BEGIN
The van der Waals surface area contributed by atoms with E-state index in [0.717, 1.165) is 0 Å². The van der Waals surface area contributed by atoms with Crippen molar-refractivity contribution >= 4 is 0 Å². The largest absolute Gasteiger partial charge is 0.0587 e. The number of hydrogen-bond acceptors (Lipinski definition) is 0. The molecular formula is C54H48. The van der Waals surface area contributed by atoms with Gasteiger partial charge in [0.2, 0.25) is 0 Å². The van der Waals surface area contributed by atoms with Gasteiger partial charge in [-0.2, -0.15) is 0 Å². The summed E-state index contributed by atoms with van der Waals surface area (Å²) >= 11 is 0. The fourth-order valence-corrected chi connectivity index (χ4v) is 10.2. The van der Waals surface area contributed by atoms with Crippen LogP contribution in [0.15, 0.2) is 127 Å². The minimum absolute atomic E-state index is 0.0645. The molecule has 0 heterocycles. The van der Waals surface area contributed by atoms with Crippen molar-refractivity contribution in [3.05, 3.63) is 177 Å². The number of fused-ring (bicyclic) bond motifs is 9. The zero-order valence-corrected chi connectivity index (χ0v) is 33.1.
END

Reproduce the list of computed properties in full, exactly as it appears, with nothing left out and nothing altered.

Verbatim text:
The van der Waals surface area contributed by atoms with E-state index in [0.717, 1.165) is 0 Å². The van der Waals surface area contributed by atoms with Crippen molar-refractivity contribution >= 4 is 0 Å². The largest absolute Gasteiger partial charge is 0.0587 e. The number of hydrogen-bond acceptors (Lipinski definition) is 0. The molecular formula is C54H48. The van der Waals surface area contributed by atoms with Gasteiger partial charge in [0.2, 0.25) is 0 Å². The van der Waals surface area contributed by atoms with Gasteiger partial charge in [-0.2, -0.15) is 0 Å². The summed E-state index contributed by atoms with van der Waals surface area (Å²) >= 11 is 0. The fourth-order valence-corrected chi connectivity index (χ4v) is 10.2. The van der Waals surface area contributed by atoms with Crippen LogP contribution in [0.15, 0.2) is 127 Å². The minimum absolute atomic E-state index is 0.0645. The molecule has 0 heterocycles. The van der Waals surface area contributed by atoms with Crippen molar-refractivity contribution in [3.05, 3.63) is 177 Å². The number of fused-ring (bicyclic) bond motifs is 9. The zero-order valence-corrected chi connectivity index (χ0v) is 33.1.